December 17, 2007 - As Washington gridlocks on so many issues, promoting electronic prescribing (e-prescribing) in Medicare is emerging as one issue both Republicans and Democrats can agree on.
“The Medicare Electronic Medication and Safety Protection (E-MEDS) Act of 2007,” which will require that Medicare physicians begin to prescribe electronically, will said to save lives and money and fits perfectly into any Medicare package being discussed on Capitol Hill, the Pharmaceutical Care Management Association (PCMA) said Dec. 13.
The PCMA said public support for e-prescribing in Medicare is strong. A new national poll finds seniors in rural areas by a 2-1 margin think e-prescribing sounds like a good idea and support requiring rural Medicare providers to use the technology, while allowing them additional assistance to adopt the system. Conducted by Ayres, McHenry and Associates, the poll of 600 seniors in mostly rural counties also shows that half of the seniors questioned take four or more prescription medicines on a regular basis. Half of these seniors are very or somewhat concerned that a new drug they are prescribed could lead to a negative reaction with other drugs they take.
E-prescribing improves safety by alerting a doctor when a drug they are about to prescribe might dangerously interact with other medications already being taken by their patient. E-prescribing also eliminates errors resulting from sloppy handwritten prescriptions being misread at the pharmacy counter.
“The E-MEDS Act addresses the single greatest barrier to e-prescribing adoption: lack of urgency in the physician community to modernize the way they prescribe,” said PCMA President and CEO Mark Merritt. “Unless all physicians face real consequences for continuing business as usual, few will begin e-prescribing and seniors will pay the price. The PCMA applauds the bipartisan leadership supporting this important health care issue being included in any Medicare package before Congress.”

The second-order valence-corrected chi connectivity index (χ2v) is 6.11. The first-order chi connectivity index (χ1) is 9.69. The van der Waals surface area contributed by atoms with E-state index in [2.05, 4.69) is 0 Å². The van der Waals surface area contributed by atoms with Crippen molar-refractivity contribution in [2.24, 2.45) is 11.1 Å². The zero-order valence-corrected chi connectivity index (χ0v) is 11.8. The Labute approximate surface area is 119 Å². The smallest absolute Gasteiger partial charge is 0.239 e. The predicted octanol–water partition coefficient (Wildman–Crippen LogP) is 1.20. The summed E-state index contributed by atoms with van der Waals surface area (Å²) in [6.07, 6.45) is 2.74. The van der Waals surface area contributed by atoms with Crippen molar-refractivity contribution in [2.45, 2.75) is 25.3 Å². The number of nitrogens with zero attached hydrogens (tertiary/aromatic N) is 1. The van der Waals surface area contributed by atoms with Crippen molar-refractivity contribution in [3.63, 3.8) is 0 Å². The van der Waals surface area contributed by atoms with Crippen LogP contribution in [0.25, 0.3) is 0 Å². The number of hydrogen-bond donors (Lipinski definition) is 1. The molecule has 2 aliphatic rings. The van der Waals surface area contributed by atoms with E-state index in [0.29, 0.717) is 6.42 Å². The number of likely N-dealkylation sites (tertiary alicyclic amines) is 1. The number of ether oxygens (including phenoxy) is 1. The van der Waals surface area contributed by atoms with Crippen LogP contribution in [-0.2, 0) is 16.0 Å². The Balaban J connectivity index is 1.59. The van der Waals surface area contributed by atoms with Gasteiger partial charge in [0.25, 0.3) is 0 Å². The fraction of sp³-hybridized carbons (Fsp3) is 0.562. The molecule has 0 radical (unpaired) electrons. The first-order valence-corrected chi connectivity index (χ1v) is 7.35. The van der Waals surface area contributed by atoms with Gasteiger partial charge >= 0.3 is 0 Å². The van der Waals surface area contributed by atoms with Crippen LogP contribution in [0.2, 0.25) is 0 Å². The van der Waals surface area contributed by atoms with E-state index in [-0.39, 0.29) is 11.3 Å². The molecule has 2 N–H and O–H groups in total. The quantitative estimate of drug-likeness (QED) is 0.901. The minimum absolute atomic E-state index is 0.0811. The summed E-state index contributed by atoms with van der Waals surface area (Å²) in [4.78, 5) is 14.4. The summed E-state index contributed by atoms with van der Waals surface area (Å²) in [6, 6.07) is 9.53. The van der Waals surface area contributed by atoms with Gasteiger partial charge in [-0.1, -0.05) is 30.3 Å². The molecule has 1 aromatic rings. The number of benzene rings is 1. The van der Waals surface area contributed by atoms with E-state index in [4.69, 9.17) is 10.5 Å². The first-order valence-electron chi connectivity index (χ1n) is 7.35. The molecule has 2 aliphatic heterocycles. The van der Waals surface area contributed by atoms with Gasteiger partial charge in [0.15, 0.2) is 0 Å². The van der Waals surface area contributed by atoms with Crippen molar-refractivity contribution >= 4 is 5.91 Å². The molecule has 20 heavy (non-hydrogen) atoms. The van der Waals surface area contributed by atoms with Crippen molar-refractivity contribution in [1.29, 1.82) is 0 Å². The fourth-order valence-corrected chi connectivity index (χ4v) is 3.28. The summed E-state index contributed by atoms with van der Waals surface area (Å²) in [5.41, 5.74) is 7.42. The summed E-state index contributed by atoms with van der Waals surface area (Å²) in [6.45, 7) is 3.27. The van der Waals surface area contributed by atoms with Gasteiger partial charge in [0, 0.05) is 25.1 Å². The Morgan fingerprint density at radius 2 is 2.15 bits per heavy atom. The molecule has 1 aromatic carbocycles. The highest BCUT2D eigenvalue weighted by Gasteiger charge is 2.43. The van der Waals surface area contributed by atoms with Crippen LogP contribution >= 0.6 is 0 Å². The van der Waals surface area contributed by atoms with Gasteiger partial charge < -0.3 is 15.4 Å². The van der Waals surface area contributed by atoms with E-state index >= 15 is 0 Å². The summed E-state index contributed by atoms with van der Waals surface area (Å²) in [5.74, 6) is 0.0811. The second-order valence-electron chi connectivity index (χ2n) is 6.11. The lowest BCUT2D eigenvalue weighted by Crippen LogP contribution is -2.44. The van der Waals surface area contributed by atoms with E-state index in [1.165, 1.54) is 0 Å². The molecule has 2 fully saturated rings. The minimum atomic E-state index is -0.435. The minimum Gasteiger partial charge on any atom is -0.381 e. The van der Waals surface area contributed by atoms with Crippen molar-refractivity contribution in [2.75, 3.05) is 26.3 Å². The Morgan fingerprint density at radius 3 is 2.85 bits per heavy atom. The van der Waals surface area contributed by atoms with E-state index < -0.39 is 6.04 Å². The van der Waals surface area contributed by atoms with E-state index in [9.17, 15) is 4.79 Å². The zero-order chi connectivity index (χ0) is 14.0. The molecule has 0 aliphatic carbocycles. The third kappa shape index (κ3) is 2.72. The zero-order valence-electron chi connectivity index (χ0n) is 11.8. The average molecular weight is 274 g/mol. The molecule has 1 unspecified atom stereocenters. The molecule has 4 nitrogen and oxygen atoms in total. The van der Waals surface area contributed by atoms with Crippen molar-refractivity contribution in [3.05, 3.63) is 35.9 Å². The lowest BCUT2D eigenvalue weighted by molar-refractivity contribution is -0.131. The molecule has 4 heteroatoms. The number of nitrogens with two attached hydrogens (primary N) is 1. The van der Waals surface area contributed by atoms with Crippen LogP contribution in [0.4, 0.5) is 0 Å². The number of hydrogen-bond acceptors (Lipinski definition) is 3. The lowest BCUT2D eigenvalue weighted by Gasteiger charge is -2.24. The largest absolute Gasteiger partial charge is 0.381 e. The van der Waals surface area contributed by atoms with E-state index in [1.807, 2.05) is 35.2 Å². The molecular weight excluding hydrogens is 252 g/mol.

The Institute of Medicine (IOM) estimates about 1.5 million preventable medication errors harm Americans each year and about 7,000 people die annually as a result. To remedy this, the IOM admonished all doctors to begin e-prescribing by 2010. Surveys show that less than one in 10 doctors currently choose to prescribe electronically and two-thirds don’t view it as a priority.
Bipartisan momentum for the E-MEDS Act is building in the Senate with leadership from:
- Sen. John Kerry (D-MA)
- Sen. John Ensign (R-NV)
- Sen. Debbie Stabenow (D-MI)
- Sen. Olympia Snowe (R-ME)
- Sen. Jeff Bingaman (D-NM)
- Sen. Mel Martinez (R-FL)
- Sen. John Sununu (R-NH)
- Sen. Bill Nelson (D-FL)
- Sen. Norm Coleman (R-MN)
- Sen. Sheldon Whitehouse (D-RI)
A companion bill in the House is supported by:
- Rep. Allyson Schwartz (D-PA)
- Rep. Lois Capps (D-CA)
- Rep. John Porter (R-NV)
- Rep. Phil English (R-PA)
- Rep. Thomas Allen (D-ME)
- Rep. Steve Cohen (D-TN)
- Rep. Joe Crowley (D-NY)
- Rep. Wally Herger (R-CA)
- Rep. Ellen Tauscher (D-CA)
For more information: http://www.pcmanet.org/